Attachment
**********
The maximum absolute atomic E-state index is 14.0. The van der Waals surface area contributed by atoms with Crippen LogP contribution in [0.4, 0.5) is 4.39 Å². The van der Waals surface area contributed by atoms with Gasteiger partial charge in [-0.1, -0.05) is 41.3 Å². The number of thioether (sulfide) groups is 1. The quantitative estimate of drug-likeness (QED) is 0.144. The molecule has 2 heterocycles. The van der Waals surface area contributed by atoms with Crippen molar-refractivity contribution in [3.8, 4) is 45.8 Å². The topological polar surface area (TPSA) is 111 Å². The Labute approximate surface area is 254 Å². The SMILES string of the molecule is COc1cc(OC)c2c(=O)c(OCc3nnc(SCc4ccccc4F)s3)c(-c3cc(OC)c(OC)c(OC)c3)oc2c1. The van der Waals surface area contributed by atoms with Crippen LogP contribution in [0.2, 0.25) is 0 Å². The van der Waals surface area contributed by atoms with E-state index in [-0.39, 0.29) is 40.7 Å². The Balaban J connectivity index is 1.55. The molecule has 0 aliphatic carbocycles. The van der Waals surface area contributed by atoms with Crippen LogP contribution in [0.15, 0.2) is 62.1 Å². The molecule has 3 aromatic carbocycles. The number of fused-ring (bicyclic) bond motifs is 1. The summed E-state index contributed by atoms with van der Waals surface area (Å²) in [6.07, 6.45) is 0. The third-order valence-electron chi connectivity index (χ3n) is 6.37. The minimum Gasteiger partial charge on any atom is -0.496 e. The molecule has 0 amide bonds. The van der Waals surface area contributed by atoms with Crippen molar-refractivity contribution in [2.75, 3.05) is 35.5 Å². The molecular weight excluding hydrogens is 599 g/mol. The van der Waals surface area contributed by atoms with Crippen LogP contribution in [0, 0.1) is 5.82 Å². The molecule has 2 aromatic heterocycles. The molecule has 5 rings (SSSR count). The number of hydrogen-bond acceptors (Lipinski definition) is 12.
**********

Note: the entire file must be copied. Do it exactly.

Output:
The maximum absolute atomic E-state index is 14.0. The van der Waals surface area contributed by atoms with Crippen LogP contribution in [0.4, 0.5) is 4.39 Å². The van der Waals surface area contributed by atoms with Gasteiger partial charge in [-0.1, -0.05) is 41.3 Å². The number of thioether (sulfide) groups is 1. The quantitative estimate of drug-likeness (QED) is 0.144. The molecule has 2 heterocycles. The van der Waals surface area contributed by atoms with Crippen molar-refractivity contribution in [3.8, 4) is 45.8 Å². The topological polar surface area (TPSA) is 111 Å². The Labute approximate surface area is 254 Å². The SMILES string of the molecule is COc1cc(OC)c2c(=O)c(OCc3nnc(SCc4ccccc4F)s3)c(-c3cc(OC)c(OC)c(OC)c3)oc2c1. The van der Waals surface area contributed by atoms with Crippen LogP contribution in [0.2, 0.25) is 0 Å². The van der Waals surface area contributed by atoms with E-state index in [-0.39, 0.29) is 40.7 Å². The Balaban J connectivity index is 1.55. The molecule has 0 aliphatic carbocycles. The van der Waals surface area contributed by atoms with Crippen LogP contribution in [0.15, 0.2) is 62.1 Å². The molecule has 3 aromatic carbocycles. The number of fused-ring (bicyclic) bond motifs is 1. The summed E-state index contributed by atoms with van der Waals surface area (Å²) in [6.07, 6.45) is 0. The third-order valence-electron chi connectivity index (χ3n) is 6.37. The minimum Gasteiger partial charge on any atom is -0.496 e. The molecule has 0 amide bonds. The van der Waals surface area contributed by atoms with Crippen molar-refractivity contribution in [2.75, 3.05) is 35.5 Å². The molecular weight excluding hydrogens is 599 g/mol. The van der Waals surface area contributed by atoms with Crippen LogP contribution in [0, 0.1) is 5.82 Å². The molecule has 2 aromatic heterocycles. The molecule has 5 rings (SSSR count). The number of hydrogen-bond acceptors (Lipinski definition) is 12.